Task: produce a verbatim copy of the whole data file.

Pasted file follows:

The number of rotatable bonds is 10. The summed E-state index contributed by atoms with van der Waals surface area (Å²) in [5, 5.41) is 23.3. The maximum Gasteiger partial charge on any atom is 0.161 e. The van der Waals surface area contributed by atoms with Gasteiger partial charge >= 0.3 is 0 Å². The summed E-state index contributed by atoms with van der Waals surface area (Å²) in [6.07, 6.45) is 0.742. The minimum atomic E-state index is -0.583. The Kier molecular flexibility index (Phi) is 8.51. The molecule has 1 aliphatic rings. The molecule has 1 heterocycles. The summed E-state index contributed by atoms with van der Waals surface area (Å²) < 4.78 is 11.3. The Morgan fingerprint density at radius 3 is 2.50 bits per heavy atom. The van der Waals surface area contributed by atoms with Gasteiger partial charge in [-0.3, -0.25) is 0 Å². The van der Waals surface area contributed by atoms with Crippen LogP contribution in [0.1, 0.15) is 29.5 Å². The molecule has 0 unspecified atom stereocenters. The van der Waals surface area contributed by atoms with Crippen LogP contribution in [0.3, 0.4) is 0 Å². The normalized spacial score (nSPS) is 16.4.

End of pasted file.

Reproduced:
The number of rotatable bonds is 10. The summed E-state index contributed by atoms with van der Waals surface area (Å²) in [5, 5.41) is 23.3. The maximum Gasteiger partial charge on any atom is 0.161 e. The van der Waals surface area contributed by atoms with Gasteiger partial charge >= 0.3 is 0 Å². The summed E-state index contributed by atoms with van der Waals surface area (Å²) in [6.07, 6.45) is 0.742. The minimum atomic E-state index is -0.583. The Kier molecular flexibility index (Phi) is 8.51. The molecule has 1 aliphatic rings. The molecule has 1 heterocycles. The summed E-state index contributed by atoms with van der Waals surface area (Å²) < 4.78 is 11.3. The Morgan fingerprint density at radius 3 is 2.50 bits per heavy atom. The van der Waals surface area contributed by atoms with Gasteiger partial charge in [-0.3, -0.25) is 0 Å². The van der Waals surface area contributed by atoms with Crippen LogP contribution in [0.1, 0.15) is 29.5 Å². The molecule has 0 unspecified atom stereocenters. The van der Waals surface area contributed by atoms with Crippen LogP contribution in [0.3, 0.4) is 0 Å². The normalized spacial score (nSPS) is 16.4.